The word Bipolar gets misused and thrown around when discussing common mood swings or disappointments when the reality of the illness is much more difficult that. Bipolar personality disorder effects over 5.7 million people in the US alone usually during the teen years to mid-life but it can be lifelong.
What is Bipolar Personality Disorder?
It’s waking up one day, you’re energized, able to accomplish more before noon than you usually think possible. Your mind is racing with creativity, words spill out, your mouth trying to keep up with all these new and interesting thoughts. There’s a confidence that may not usually be there.
That energy and confidence can lead you to taking risks. You may gamble or outright spend money that you can’t afford to lose. You may get promiscuous. Whether it’s with your significant other or a total stranger whether you use protection or not. This energy compels and carries you. It may not let you sleep and it may make you irritable.
From one pole…
That’s hypomania. One of the two poles experienced with the illness, it means under mania. Some people on the bipolar spectrum will experience full blown mania and psychosis. Others won’t experience these so-called highs much at all.
Hypomania can actually be enjoyable for some, at least as its going on before the consequences of high risk behavior or the reality of time spent with lessened control over yourself sink in.
Bipolar personality disorder is also severe bouts of depression.
…to the other
You feel increased anxiety, fear floods the mind for no good reason and stays longer than you’re comfortable with. You may lose appetite or just experience and absence of joy in the the things you used to love.
Emotionally, it’s like trying to touch the world through thick wool mittens. You grab without fully feeling those things you want a connection with. You’ve got a sense of being inept at making those connections and ultimately can’t look in the mirror and see someone worth connecting with. At it’s worst your head is thick with suicidal thoughts.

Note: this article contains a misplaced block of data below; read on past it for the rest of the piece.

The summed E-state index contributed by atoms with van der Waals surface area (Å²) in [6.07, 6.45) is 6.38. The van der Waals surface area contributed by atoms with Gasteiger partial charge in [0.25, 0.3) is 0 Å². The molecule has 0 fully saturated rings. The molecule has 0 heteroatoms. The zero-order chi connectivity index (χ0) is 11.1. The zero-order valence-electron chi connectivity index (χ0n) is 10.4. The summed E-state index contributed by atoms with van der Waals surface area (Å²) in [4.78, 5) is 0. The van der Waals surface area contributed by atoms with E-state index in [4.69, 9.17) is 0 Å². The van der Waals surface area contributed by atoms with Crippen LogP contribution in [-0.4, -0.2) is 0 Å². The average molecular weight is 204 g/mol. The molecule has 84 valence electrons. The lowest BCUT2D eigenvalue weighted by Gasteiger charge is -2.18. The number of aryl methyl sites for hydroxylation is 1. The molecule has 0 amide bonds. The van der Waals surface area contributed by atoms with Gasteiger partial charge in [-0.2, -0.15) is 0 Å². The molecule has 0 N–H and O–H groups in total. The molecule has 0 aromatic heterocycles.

Bipolar personality disorder is also the mixed-states in between these two extremes. High energy and high irritability, symptoms of both poles happening together or rapidly one after the other.
From the outside, people who can’t or aren’t willing to sound the depths of another mind say: just stop. Stop feeling bad. Stop being rash and putting yourself at risk. Just stand up and be you again.
A simple sentiment but in this case it’s as useful as telling someone to stop drowning.
For someone experiencing bipolar personality disorder the mind is like a riptide. There can be a little thrill, even a grand euphoria as your pulled about until you feel yourself dragged away from the simple joys into depression, with the weight of an ocean on you, while it feels like all you can do is flail against it. Floating on the whims of your own mind.
There is no cure for it. You can cope with it through therapy and medication.
Like other mental illnesses there’s a thick, confused stigma around it. Most people want a distance from mental illness and it only makes treatment and coping that much harder. Medications that can help regulate moods or at least take the edge off the worst extremes are viewed warily. They are part of a sound treatment strategy but something about pills can make you afraid that they will take you away from yourself, diluting the real you.
Truthfully it can be challenging to get the right balance of medication and to learn how to stick with it. But actively taking part in your treatment, sticking to a regular schedule and taking medication can lead to a more controlled condition and better quality of life.